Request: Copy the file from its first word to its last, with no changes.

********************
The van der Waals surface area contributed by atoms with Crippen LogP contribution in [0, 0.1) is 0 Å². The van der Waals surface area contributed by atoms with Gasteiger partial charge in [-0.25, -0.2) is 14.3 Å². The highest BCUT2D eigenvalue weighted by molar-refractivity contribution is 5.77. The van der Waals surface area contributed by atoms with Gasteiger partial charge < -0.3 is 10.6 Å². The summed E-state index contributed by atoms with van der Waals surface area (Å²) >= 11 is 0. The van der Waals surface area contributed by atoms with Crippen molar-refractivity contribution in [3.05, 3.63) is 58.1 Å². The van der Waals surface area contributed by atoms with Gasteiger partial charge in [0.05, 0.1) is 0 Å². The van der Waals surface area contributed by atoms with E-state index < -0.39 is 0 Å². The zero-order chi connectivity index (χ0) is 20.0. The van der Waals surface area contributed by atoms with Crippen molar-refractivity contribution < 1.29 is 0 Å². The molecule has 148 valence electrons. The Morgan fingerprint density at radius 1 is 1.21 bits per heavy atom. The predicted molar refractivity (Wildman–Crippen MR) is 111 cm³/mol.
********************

The van der Waals surface area contributed by atoms with Crippen LogP contribution in [0, 0.1) is 0 Å². The van der Waals surface area contributed by atoms with Gasteiger partial charge in [-0.25, -0.2) is 14.3 Å². The highest BCUT2D eigenvalue weighted by molar-refractivity contribution is 5.77. The van der Waals surface area contributed by atoms with Gasteiger partial charge < -0.3 is 10.6 Å². The summed E-state index contributed by atoms with van der Waals surface area (Å²) >= 11 is 0. The van der Waals surface area contributed by atoms with Crippen molar-refractivity contribution in [3.05, 3.63) is 58.1 Å². The van der Waals surface area contributed by atoms with Gasteiger partial charge in [0.05, 0.1) is 0 Å². The van der Waals surface area contributed by atoms with E-state index < -0.39 is 0 Å². The zero-order chi connectivity index (χ0) is 20.0. The van der Waals surface area contributed by atoms with Crippen molar-refractivity contribution < 1.29 is 0 Å². The molecule has 148 valence electrons. The Morgan fingerprint density at radius 1 is 1.21 bits per heavy atom. The predicted molar refractivity (Wildman–Crippen MR) is 111 cm³/mol.